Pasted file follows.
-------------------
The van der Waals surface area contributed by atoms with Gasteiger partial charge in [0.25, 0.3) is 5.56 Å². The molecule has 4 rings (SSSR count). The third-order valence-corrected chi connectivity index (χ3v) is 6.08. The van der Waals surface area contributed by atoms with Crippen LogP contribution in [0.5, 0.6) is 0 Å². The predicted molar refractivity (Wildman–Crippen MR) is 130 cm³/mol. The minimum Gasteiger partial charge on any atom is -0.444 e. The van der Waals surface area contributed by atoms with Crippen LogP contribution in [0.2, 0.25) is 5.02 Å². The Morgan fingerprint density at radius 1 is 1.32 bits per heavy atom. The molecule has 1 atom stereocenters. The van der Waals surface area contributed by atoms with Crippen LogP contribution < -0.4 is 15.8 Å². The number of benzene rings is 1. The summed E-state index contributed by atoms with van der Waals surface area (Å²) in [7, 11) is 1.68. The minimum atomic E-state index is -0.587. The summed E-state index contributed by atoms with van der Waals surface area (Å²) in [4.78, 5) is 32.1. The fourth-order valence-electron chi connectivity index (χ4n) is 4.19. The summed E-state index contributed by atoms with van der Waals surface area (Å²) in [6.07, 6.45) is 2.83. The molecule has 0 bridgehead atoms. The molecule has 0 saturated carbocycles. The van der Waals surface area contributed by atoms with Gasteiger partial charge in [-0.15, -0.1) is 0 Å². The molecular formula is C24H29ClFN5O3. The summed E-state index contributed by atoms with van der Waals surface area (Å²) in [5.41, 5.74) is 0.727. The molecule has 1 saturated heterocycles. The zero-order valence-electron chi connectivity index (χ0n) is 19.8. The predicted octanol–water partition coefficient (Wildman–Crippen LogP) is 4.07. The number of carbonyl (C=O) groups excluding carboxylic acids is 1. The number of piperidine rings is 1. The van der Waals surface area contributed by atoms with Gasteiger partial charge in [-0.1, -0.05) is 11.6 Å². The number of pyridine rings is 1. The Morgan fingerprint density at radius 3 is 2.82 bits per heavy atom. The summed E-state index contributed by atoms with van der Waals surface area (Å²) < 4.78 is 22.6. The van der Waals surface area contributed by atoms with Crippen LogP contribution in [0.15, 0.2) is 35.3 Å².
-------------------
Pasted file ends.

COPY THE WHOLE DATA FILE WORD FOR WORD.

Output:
The van der Waals surface area contributed by atoms with Gasteiger partial charge in [0.25, 0.3) is 5.56 Å². The molecule has 4 rings (SSSR count). The third-order valence-corrected chi connectivity index (χ3v) is 6.08. The van der Waals surface area contributed by atoms with Crippen LogP contribution in [0.5, 0.6) is 0 Å². The predicted molar refractivity (Wildman–Crippen MR) is 130 cm³/mol. The minimum Gasteiger partial charge on any atom is -0.444 e. The van der Waals surface area contributed by atoms with Crippen LogP contribution in [0.2, 0.25) is 5.02 Å². The Morgan fingerprint density at radius 1 is 1.32 bits per heavy atom. The molecule has 1 atom stereocenters. The van der Waals surface area contributed by atoms with Crippen LogP contribution < -0.4 is 15.8 Å². The number of benzene rings is 1. The summed E-state index contributed by atoms with van der Waals surface area (Å²) in [7, 11) is 1.68. The minimum atomic E-state index is -0.587. The summed E-state index contributed by atoms with van der Waals surface area (Å²) in [4.78, 5) is 32.1. The fourth-order valence-electron chi connectivity index (χ4n) is 4.19. The summed E-state index contributed by atoms with van der Waals surface area (Å²) in [6.07, 6.45) is 2.83. The molecule has 0 bridgehead atoms. The molecule has 0 saturated carbocycles. The van der Waals surface area contributed by atoms with Gasteiger partial charge in [-0.15, -0.1) is 0 Å². The molecular formula is C24H29ClFN5O3. The summed E-state index contributed by atoms with van der Waals surface area (Å²) in [5.41, 5.74) is 0.727. The molecule has 1 saturated heterocycles. The zero-order valence-electron chi connectivity index (χ0n) is 19.8. The predicted octanol–water partition coefficient (Wildman–Crippen LogP) is 4.07. The number of carbonyl (C=O) groups excluding carboxylic acids is 1. The number of piperidine rings is 1. The van der Waals surface area contributed by atoms with Gasteiger partial charge in [-0.1, -0.05) is 11.6 Å². The number of pyridine rings is 1. The Morgan fingerprint density at radius 3 is 2.82 bits per heavy atom. The summed E-state index contributed by atoms with van der Waals surface area (Å²) < 4.78 is 22.6. The van der Waals surface area contributed by atoms with Crippen LogP contribution in [0.15, 0.2) is 35.3 Å².